- Hydrogen is a renewable (and available) fuel source
Unlike fossil fuels, of which there are a limited supply worldwide, hydrogen can hypothetically be extracted from water in unlimited amounts. This removes one of the crucial obstacles of fuel usage, which is the potential of running out.
- Hydrogen is a clean energy source
The only byproducts of using hydrogen fuel cells are water and heat – nothing more. Plus, the production of hydrogen doesn’t require huge tracts of land, like what you see with hydropower or biofuels. Hydrogen fuel is so non-toxic that NASA is even exploring technology that would allow astronauts to drink the water that’s generated as a by-product of burning hydrogen.
- Hydrogen fuel is highly efficient
It’s all well and good to require vehicle manufacturers to produce zero-emissions vehicles, but consumers shouldn’t have to pay the price with ineffective alternative fuels. In the case of hydrogen fuel cells, they actually reduce fuel consumption by 50% while using a higher percentage of the fuel’s energy compared to traditional gasoline.
- Hydrogen fuel produces almost zero emissions
If hydrogen fuel became widely used in medium- to large-sized vehicles, the levels of CO2 emissions would drop noticeably – which is the entire goal of the emissions agreement spearheaded by CARB. This could also improve local air quality, which is an increasingly urgent problem in many areas. While reducing the world’s carbon footprint has been a priority for decades, proponents of alternative fuels also point out how dangerous it is to have prolonged exposure to high levels of exhaust.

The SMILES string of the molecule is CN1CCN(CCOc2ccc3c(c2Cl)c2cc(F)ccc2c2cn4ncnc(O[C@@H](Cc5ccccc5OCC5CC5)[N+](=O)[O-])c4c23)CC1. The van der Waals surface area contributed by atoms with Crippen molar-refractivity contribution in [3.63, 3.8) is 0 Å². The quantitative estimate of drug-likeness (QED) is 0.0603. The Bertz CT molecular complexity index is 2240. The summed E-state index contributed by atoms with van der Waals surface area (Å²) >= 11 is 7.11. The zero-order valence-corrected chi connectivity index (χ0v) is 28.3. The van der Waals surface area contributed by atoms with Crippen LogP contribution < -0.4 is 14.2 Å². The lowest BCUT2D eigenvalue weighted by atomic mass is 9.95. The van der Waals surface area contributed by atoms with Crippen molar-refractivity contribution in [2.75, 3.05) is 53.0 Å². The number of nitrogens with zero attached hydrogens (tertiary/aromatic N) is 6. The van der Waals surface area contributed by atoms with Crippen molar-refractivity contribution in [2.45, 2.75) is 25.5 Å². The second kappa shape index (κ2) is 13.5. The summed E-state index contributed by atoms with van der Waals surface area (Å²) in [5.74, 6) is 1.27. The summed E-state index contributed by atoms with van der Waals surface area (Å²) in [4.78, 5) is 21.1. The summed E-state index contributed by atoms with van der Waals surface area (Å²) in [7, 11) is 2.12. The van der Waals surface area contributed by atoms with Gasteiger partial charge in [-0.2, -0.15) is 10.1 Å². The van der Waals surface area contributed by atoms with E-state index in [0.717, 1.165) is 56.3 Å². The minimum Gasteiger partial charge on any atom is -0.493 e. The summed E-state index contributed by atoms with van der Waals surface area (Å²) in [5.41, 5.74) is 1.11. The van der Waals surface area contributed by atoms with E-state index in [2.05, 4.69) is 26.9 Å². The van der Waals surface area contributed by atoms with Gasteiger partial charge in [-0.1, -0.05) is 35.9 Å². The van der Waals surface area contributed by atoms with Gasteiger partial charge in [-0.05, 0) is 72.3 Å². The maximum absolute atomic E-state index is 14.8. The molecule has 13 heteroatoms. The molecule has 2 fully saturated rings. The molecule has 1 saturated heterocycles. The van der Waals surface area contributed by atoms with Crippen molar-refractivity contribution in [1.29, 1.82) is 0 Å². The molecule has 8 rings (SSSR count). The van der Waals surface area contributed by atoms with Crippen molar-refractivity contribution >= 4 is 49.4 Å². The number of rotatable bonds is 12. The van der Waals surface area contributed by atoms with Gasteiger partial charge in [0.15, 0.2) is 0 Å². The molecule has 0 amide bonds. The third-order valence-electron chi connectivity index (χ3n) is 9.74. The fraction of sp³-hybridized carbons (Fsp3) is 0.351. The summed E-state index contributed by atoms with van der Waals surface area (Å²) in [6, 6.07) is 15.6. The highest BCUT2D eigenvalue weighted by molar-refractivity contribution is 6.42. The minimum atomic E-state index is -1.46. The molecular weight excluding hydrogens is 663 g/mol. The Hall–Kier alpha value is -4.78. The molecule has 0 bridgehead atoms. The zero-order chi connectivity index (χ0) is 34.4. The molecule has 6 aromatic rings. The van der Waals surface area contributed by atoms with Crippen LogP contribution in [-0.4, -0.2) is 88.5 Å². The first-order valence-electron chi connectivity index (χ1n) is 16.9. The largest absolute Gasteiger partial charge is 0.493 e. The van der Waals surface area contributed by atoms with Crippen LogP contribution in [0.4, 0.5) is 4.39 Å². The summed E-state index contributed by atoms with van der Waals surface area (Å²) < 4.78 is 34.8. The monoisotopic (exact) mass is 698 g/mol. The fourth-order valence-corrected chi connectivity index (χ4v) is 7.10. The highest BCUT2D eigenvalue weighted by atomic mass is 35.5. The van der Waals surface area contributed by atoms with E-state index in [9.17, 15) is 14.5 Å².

- Hydrogen takes a lot of energy to extract
Even though hydrogen is abundantly present all over the world, the process of isolating it and turning it into fuel is costly and inefficient. In fact, the energy that’s used to generate hydrogen fuel is actually more than what the fuel itself can provide. Plus, the process usually involves the use of fossil fuels, which does undermine hydrogen’s credentials as a green alternative fuel.
- Hydrogen fuel cells aren’t ready for widespread implementation
Like electric vehicles, there’s plenty of interest in hydrogen fuel cells, but they just haven’t gotten mainstream implementation. If truck manufacturers start making vehicles that run on hydrogen fuel cells, that will go a long way towards promoting their use. However, will consumers opt for these vehicles, when they could stick with the vehicles and fuel that they’re already familiar with?
- Hydrogen fuel cells are expensive
Despite its many benefits, hydrogen fuel is simply too expensive to be widely used at this point. This will likely change as the technology is refined, but the way things are now, only the most dedicated environmentalists would commit to running their vehicles on hydrogen fuel.
Even though the adoption of new technologies presents an obstacle for truck manufacturers, it’s a necessary step if they’re going to hit zero-emission goals on time. The Clean Trucks Partnership may only apply to a single state, but it sets an important precedent for other states in the US, and possibly even other countries that are also committed to reducing emissions.